Not a Scientist: How Politicians Mistake, Misrepresent, and Utterly Mangle Science

  • By Dave Levitan
  • W.W. Norton & Company
  • 272 pp.
  • Reviewed by Nick Wolven
  • February 16, 2017

In the war of ideas, truth-dodging pols tend to value intentions over probabilities.

Not a Scientist: How Politicians Mistake, Misrepresent, and Utterly Mangle Science

The title of Dave Levitan’s Not a Scientist comes from a speech given by Ronald Reagan in 1980. Reagan was addressing a major environmental concern of the time, acid rain, which is caused in part by sulfur dioxide.

“I’m not a scientist,” Reagan admitted in his folksy way, and continued: “But I just have a suspicion that that one little mountain out there [Mt. Saint Helens] has probably released more sulfur dioxide into the atmosphere of the world than has been released in the last ten years of automobile driving or things of that kind…”

The facts were otherwise, but that hardly mattered. With his canny bit of syncrisis, Reagan had essentially admitted that he considered facts unimportant, or anyway less important than his own “suspicion.” In effect, Reagan’s phrasing established a contrast between science and common sense.

Who you gonna trust, he might as well have said — those snooty folks in the white coats? Or decent, levelheaded people like me?

Levitan sees Reagan’s trope as a hallmark of science denialism, a rhetorical license for unrestrained flimflam. “I’m not a scientist,” a politician begins, and goes on to butcher scientific knowledge in whatever way suits his purposes. Sometimes the speaker cites a scientific claim but muddles or distorts the facts. Sometimes the speaker presumes to speak for the scientific community, but only cites maverick or disreputable sources. And sometimes a speaker says things so nonsensical that concepts like truth or evidence hardly apply.

All these tricks have one thing in common: they subordinate the long-term interests of scientists to the immediate needs of politicians. Those who value science must be alert for such deceptions, and for the caveat, “I’m not a scientist,” that so often precedes them.

As a guide for the perplexed, Levitan offers a taxonomy of common ways in which politicians undermine science — “a catalogue of swindles and perversions,” to borrow a phrase from one expert in political perfidy. Among these are such familiar intellectual errors as cherry-picking and oversimplification, ad-hominem arguments that demonize people who make unpopular claims, and old-school political maneuvers like insincere flattery or stealing credit for others’ accomplishments.

Levitan’s powers of classification are sometimes strained by the breadth of his subject. Politicians are mistaken or disingenuous so often, on so many subjects, in so many ways, that a full account of their foibles would become a general study of human nature. He often strays from covering the misrepresentation of scientific research into exposing legislative tussles and everyday chicanery.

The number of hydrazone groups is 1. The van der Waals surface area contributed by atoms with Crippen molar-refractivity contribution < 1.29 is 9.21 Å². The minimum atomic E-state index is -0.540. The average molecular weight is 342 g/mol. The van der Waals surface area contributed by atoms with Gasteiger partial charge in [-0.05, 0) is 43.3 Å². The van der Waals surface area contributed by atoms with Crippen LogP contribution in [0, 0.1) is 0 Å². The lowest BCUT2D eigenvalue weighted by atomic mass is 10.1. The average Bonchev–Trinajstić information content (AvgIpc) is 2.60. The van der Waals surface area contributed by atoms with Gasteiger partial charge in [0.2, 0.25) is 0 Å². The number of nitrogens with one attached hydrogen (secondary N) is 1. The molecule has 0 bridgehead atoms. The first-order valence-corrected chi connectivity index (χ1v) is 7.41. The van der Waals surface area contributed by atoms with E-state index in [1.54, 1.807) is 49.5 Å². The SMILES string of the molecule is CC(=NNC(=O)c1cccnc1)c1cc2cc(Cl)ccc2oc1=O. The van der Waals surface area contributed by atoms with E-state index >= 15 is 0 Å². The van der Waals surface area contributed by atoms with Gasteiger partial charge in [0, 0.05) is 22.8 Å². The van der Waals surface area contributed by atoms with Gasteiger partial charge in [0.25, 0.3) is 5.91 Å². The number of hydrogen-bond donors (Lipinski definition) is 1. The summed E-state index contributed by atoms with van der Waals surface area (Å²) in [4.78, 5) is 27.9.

One of Levitan’s case studies, for instance, concerns Robert Lucas, a man imprisoned for illegally building apartment complexes on Florida wetlands. Levitan describes how Lucas’ story was sensationalized by cynical politicians, who used it to level cheap attacks on the EPA.

The case has some bearing on scientific issues, like the study and conservation of wetland environments, but most of the facts Levitan checks here are legal ones: the length of Lucas’ sentence, the laws under which Lucas was charged by federal prosecutors, whether or not Lucas was subject to any civil lawsuits, and so on. (Many politicians are trained as lawyers, but that doesn’t keep them from mangling legal matters as badly as scientific ones.)

Still, any book covering both science and politics is bound to get a little bogged down in policy. As a primer in the sins of spin, Levitan’s list looks hard to beat. I particularly recommend chapter six, which shows how politicians dismiss groundbreaking research by describing it in deliberately silly language — a ploy that can be used by cynics and simpletons to mock almost any pursuit. (Ya hear about that guy Newton? Spent all this time trying to prove how if you drop something, it falls on the ground. What a dope!)

This isn’t a book about how politicians in general abuse science. It’s a book about how certain kinds of politicians abuse science — the kind who garner approving coverage on Fox News. Levitan avers that Republicans as a party have “largely abandoned mainstream scientific viewpoints.”

Is that fair? A reviewer ought to admit his biases. I think liberals can be overeager to declare scientific questions “settled.” And garbling complex research is a universal tendency. But overall, I’d say Levitan has chosen his targets well.

If anything, he’s too generous. He refrains from probing politicians’ intentions, looking instead at the substance of their claims. That’s a revealing omission. What’s striking about the enemies of science is that they talk mostly about intentions, while scientists prefer to talk about probabilities.

A scientist asks, in all earnestness, “How likely is it that humans are warming the atmosphere?” An enemy of science asks, “Why should we trust what scientists say? They could all be deranged by groupthink, or corrupt tools of the government, or perpetrating a giant hoax.”

Maybe we should ask the question scientifically: “How many scientists are likely to be deranged, corrupt, or hoaxers?” That’s a tricky question. It would take an excellent scientist to answer it.

Nick Wolven’s writing has appeared in The Year’s Best Science Fiction & Fantasy 2016, Asimov’s Science Fiction, the New England Review, and many other publications.

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